Writing structure: the suspension bridge

Writing structure: the suspension bridge

Reading Time: 2 minutes

Today, I’m mostly working on structuring the novella I’ve been writing for the past couple of months. Having just completed a second draft, where I was focused on narrative voice, really getting the writing right – finding the voice I want and making sure that it’s consistent, which is an issue as I sometimes struggle with stamina, I want to make the reader’s experience structurally just as good.

Clifton Suspension Bridge
Clifton Suspension Bridge

James Scott Bell introduced me to the idea of the three act structure in his book Writing Fiction for All You’re Worth: Strategies and Techniques for Taking Your Fiction to the Next Level . There’s a summary of this particular idea here. He’s not the only one by any means to have discussed such an idea, but he used the metaphor of a bridge, which I found really visual and easy to get hold of. From memory, his suggestion is that writing is like a bridge with supports at pivotal moments. Those supports are what propels the reader forward – in English Literature terminology, they’re the inciting incidents or the cliffhanger. Rachel Aaron calls them the ‘tree on fire’ moments (I’m paraphrasing; she suggests that the first section of your book is when you find your characters and put them in a tree – then you set the tree on fire and see what happens!).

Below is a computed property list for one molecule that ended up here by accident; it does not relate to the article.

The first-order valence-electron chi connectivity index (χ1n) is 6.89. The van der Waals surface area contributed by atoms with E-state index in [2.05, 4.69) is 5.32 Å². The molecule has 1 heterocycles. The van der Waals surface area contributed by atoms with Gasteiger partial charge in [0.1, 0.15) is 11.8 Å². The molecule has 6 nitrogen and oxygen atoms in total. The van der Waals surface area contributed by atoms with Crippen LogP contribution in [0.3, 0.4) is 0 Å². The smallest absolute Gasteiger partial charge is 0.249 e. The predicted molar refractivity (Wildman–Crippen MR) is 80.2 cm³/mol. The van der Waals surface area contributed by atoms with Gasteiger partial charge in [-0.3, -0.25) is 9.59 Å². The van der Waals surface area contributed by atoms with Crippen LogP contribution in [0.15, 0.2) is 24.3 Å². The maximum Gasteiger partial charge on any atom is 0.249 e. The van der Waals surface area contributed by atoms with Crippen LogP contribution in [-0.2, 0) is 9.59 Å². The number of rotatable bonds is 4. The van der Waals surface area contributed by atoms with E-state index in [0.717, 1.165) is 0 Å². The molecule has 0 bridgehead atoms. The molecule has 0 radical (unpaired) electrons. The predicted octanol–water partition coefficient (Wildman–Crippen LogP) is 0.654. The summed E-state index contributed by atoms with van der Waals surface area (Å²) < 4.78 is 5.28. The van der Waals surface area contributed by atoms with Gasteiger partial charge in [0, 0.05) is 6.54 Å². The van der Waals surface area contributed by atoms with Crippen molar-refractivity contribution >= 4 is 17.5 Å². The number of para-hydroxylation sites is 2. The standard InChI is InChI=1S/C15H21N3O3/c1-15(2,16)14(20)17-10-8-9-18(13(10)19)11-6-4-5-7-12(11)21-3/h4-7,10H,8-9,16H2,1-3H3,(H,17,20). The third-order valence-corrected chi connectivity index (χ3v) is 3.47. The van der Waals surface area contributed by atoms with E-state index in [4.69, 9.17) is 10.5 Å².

In terms of my story, I kind of had this in mind when I was writing but having looked at the plot/word count for each section etc., I’m surprised that the acts are pretty equal, which is fairly stunning! It feels like a well-paced story, and maybe this is part of the reason, although it wasn’t part of the original design – I didn’t write with a specific length in mind, indeed the second draft was a good 50% longer than the first.

So my task today, having divided it into sections and chapters, is to strengthen those supports, to ratchet up the tension at the end of each chapter and section and provide the reader with that ‘must turn the page’ moment. You know the one: when the choice is finish the chapter and go do something else, or finish the chapter and ‘oh, just one more…’ Because when I’ve achieved that reader experience, that’ll be very satisfying.

One comment

  1. Pingback: Becoming a Storyteller: Structure, or, Take the Suspension Bridge to Point B | DLFwriting

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